Notes: sprite stopped here en route to Coast Guard Beach via the Cape Cod Rail Trail. I’d already taken said trail to Dennis and then back, and met her here for an iced coffee. After we finished our drinks, we continued to the beach where we saw surfers and seals battling for best wave rides. The water was chilly, but pleasant, though I did nothing more than soak my feet.
We rode back into the sunset via Sparrow, where we purchased more hot beverages (tea for sprite, a quad espresso for me) and baked goods (pumpkin coffee cake for me, warm blueberry pie for sprite – both delicious), then charged our phones for a spell. It’s good that we had our lights, as the last few miles back to Nickerson State Park (our campsite) were in the dark on the CCRT.
Stop 6: Date: 19 October 2014 Location: Savory and the Sweet Escape, North Truro, MA Bike Friendliness: no racks, but safe to leave bike outside shop while I ate inside. Drink: coffee Distance:53.7 miles
Stop 7: Date: 26 October 2014 Location: Capital Teas, 8th Street SE, Washington, DC Bike Friendliness: bike rack outside DC Doughnuts. Drink: darjeeling tea (hot) Distance:10.2 miles
Notes: sprite and I had wanted to try District Doughnuts at their new brick-and-mortar location, so we set off to do just that. When we arrived, the sign said “CLOSED,” but the staffer inside saw our sad expressions and motioned us to enter. Although the shop had technically been closed for 15 minutes, there were plenty of doughnuts, and we bought a half dozen to share with our friend, Sarah, who was meeting us to pick up some unpasteurized cider that sprite had procured for her. We bought teas at Capital Teas, and took our loot to a pocket park at the south end of Barracks Row, enjoying the sunlight and friendship. On the way back to The Burrow, we stopped at the National Botanical Garden and took in the lovely plants and afternoon sunlight.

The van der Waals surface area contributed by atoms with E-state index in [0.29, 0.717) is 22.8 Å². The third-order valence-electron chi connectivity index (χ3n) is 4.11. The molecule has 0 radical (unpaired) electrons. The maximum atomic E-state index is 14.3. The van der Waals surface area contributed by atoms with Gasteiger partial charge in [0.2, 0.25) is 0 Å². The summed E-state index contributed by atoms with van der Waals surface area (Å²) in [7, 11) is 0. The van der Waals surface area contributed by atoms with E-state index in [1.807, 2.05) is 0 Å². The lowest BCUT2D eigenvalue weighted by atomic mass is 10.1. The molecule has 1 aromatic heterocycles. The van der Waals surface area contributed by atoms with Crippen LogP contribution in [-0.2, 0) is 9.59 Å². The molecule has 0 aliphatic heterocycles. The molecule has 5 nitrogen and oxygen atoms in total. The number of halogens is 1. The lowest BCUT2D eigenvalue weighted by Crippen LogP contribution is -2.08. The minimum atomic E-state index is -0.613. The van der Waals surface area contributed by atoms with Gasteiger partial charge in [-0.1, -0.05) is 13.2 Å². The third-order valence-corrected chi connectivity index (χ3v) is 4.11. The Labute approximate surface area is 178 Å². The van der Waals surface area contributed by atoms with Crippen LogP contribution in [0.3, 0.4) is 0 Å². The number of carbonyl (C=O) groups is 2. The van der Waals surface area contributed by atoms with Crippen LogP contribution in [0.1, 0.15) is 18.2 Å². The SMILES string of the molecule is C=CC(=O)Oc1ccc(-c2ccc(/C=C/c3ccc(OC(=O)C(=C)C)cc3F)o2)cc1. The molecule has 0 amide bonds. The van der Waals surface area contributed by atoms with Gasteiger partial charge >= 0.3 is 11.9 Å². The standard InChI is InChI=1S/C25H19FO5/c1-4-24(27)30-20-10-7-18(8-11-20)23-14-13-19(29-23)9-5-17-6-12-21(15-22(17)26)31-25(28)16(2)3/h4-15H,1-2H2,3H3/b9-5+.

TOTAL DISTANCE: 235.6 miles
Once again, coffeeneuring was a fun adventure! It was fun to do a few outings with sprite, and fun to visit the coffee venues, new and old.
You can see all of the pictures from the various coffeeneuring stops here.
Yes, it’s a tweet that I posted 2.5 years earlier, but it caught the eye of Dunkin’s corporate HQ. They wanted to talk with me about “a project” they were working on, specifically with Dunkin fans. I figured it was worth a go, and I sent them my contact info.
Within the next two weeks, I was:
contacted by Dunkin’s PR department.
contacted by their ad agency, Hill Holliday.
contacted by ACNE Productions, who would film the ad.
contacted by a wardrobe consultant about my measurements.
booked on a flight to Chicago.
Yes, Chicago – not exactly ski country. But the commercial called for me to be in skiing mode, so I brought my full ski kit with me: skis, boots, poles, helmet, goggles, gloves, pants, jacket, base layers, you name it. For an overnight trip, it was a bit much.